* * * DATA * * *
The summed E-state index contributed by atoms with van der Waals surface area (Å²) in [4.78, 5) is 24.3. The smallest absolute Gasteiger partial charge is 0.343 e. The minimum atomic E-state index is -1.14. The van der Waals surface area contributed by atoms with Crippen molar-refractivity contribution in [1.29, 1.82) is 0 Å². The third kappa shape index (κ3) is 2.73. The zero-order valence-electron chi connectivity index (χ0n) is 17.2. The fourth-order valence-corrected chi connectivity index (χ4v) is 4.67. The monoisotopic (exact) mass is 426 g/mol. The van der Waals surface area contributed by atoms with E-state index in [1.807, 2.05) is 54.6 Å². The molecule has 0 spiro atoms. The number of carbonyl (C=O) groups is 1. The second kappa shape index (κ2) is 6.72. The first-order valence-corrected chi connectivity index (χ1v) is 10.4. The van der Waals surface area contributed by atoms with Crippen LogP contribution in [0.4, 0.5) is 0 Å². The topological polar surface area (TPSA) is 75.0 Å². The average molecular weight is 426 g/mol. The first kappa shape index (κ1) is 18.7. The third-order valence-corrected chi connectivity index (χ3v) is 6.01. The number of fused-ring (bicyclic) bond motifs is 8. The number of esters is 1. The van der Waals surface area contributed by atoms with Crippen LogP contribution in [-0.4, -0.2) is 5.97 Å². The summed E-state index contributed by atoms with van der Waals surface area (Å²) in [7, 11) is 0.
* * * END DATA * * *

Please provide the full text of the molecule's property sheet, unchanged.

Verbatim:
The summed E-state index contributed by atoms with van der Waals surface area (Å²) in [4.78, 5) is 24.3. The smallest absolute Gasteiger partial charge is 0.343 e. The minimum atomic E-state index is -1.14. The van der Waals surface area contributed by atoms with Crippen molar-refractivity contribution in [1.29, 1.82) is 0 Å². The third kappa shape index (κ3) is 2.73. The zero-order valence-electron chi connectivity index (χ0n) is 17.2. The fourth-order valence-corrected chi connectivity index (χ4v) is 4.67. The monoisotopic (exact) mass is 426 g/mol. The van der Waals surface area contributed by atoms with E-state index in [1.807, 2.05) is 54.6 Å². The molecule has 0 spiro atoms. The number of carbonyl (C=O) groups is 1. The second kappa shape index (κ2) is 6.72. The first-order valence-corrected chi connectivity index (χ1v) is 10.4. The van der Waals surface area contributed by atoms with Crippen LogP contribution in [0.4, 0.5) is 0 Å². The topological polar surface area (TPSA) is 75.0 Å². The average molecular weight is 426 g/mol. The first kappa shape index (κ1) is 18.7. The third-order valence-corrected chi connectivity index (χ3v) is 6.01. The number of fused-ring (bicyclic) bond motifs is 8. The number of esters is 1. The van der Waals surface area contributed by atoms with Crippen LogP contribution in [-0.4, -0.2) is 5.97 Å². The summed E-state index contributed by atoms with van der Waals surface area (Å²) in [7, 11) is 0.